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NAME    [Toc]    [Back]

     kvm_open, kvm_openfiles, kvm_close - initialize kernel  virtual memory access

SYNOPSIS    [Toc]    [Back]

     #include <fcntl.h>
     #include <kvm.h>

     kvm_t *
     kvm_open(const  char  *execfile,  const char *corefile, char
             int flags, const char *errstr);

     kvm_t *
     kvm_openfiles(const char *execfile,  const  char  *corefile,
char *swapfile,
             int flags, char *errbuf);

     kvm_close(kvm_t *kd);

DESCRIPTION    [Toc]    [Back]

     The  functions  kvm_open()  and kvm_openfiles() return a descriptor used to
     access kernel virtual memory via  the  kvm(3)  library  routines.  Both active
 kernels and crash dumps are accessible through this interface.

     execfile is the executable image of the kernel  being  examined.  This file
     must  contain a symbol table.  If this argument is NULL, the
     running  system  is   assumed,   which   is   indicated   by
_PATH_KSYMS, if it exists,
  otherwise  _PATH_UNIX  is  used.  Both are defined in

     corefile is the kernel memory device file.  It can be either
/dev/mem or
     a  crash dump core generated by savecore(8).  If corefile is
NULL, the default
 indicated by _PATH_MEM from <paths.h> is used.

     swapfile  should  indicate  the  swap  device.    If   NULL,
     <paths.h> is used.

     The flags argument indicates read/write access as in open(2)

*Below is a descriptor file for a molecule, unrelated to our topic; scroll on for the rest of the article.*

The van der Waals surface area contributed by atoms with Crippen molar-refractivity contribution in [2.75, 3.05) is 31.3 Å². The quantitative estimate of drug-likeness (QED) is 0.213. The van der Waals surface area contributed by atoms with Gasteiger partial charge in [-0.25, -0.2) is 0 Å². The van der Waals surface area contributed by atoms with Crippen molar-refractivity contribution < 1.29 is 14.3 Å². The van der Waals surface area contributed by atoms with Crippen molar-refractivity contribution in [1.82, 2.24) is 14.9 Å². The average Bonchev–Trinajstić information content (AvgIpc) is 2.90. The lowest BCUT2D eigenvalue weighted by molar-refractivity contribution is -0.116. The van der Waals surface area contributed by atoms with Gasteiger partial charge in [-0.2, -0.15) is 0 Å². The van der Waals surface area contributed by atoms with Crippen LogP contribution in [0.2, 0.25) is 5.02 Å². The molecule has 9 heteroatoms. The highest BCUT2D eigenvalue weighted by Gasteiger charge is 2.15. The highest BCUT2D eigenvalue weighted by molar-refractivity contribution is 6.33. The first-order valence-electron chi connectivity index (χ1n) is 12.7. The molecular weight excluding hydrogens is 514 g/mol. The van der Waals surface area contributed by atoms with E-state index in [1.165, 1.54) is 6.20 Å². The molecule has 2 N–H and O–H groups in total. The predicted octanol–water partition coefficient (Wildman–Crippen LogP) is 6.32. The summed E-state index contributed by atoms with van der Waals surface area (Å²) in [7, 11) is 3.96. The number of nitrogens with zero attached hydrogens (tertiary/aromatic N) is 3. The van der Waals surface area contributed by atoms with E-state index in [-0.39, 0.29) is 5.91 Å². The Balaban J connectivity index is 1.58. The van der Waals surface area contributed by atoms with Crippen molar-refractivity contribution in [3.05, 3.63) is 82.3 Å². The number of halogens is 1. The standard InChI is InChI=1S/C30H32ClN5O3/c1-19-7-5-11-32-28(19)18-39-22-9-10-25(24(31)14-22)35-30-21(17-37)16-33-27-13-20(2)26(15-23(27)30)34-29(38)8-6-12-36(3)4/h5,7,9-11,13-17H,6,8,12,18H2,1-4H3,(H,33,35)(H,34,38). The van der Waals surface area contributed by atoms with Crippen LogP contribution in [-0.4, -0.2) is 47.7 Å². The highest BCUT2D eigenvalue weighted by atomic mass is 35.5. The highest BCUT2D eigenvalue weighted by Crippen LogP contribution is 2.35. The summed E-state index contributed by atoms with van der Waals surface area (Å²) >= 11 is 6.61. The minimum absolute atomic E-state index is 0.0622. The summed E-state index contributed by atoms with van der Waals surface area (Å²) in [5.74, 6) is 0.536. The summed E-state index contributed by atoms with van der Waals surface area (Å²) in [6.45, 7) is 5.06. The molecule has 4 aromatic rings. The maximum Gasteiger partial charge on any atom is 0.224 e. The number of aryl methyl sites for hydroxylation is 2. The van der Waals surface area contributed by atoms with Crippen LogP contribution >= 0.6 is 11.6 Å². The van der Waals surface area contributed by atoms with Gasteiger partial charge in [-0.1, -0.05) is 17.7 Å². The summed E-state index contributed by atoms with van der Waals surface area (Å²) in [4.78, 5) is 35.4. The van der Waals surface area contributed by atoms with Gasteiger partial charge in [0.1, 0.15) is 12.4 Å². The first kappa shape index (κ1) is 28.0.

and applies
     only to the core file.  Only O_RDONLY, O_WRONLY, and  O_RDWR
are permitted.
   A  special  value KVM_NO_FILES can be specified which
will cause no
     files to be opened and the handle can only be used  on  live
kernels on a
     limited subset of all kvm operations.

     There  are  two open routines which differ only with respect
to the error
     mechanism.  One provides  backward  compatibility  with  the
SunOS kvm library,
  while the other provides an improved error reporting

     The kvm_open() function is the Sun kvm compatible open call.
Here, the
     errstr  argument indicates how errors should be handled.  If
it is NULL,
     no errors are reported and the application cannot  know  the
specific nature
  of the failed kvm call.  If it is not NULL, errors are
printed to
     stderr with errstr prepended to  the  message,  as  in  perror(3).  Normally,
     the name of the program is used here.  The string is assumed
to persist
     at least until the corresponding kvm_close() call.

     The kvm_openfiles() function provides BSD  style  error  reporting.  Here,
     error messages are not printed out by the library.  Instead,
the application
 obtains the error message corresponding to the most recent kvm library
  call using kvm_geterr() (see kvm_geterr(3)).  The results are undefined
 if the most recent kvm call did not produce an  error.
     kvm_geterr()  requires  a  kvm descriptor, but the open routines return NULL
     on failure, kvm_geterr() cannot be used  to  get  the  error
message if open
     fails.   Thus,  kvm_openfiles() will place any error message
in the errbuf
     argument.  This buffer should be _POSIX2_LINE_MAX characters
large (from

RETURN VALUES    [Toc]    [Back]

     The  kvm_open()  and kvm_openfiles() functions both return a
descriptor to
     be used in all subsequent kvm library calls.  The library is
fully re-entrant.
    On  failure,  NULL  is  returned,  in  which  case
     writes the error message into errbuf.

     The kvm_close() function returns 0  on  success  and  -1  on

SEE ALSO    [Toc]    [Back]

     open(2),     kvm(3),     kvm_getargv(3),     kvm_getenvv(3),
     kvm_getprocs(3), kvm_nlist(3), kvm_read(3), kvm_write(3)

BUGS    [Toc]    [Back]

     There should not be two open calls.  The  ill-defined  error
semantics of
     the Sun library and the desire to have a backward-compatible
library for
     BSD left little choice.

OpenBSD     3.6                          April      19,      1994
[ Back ]
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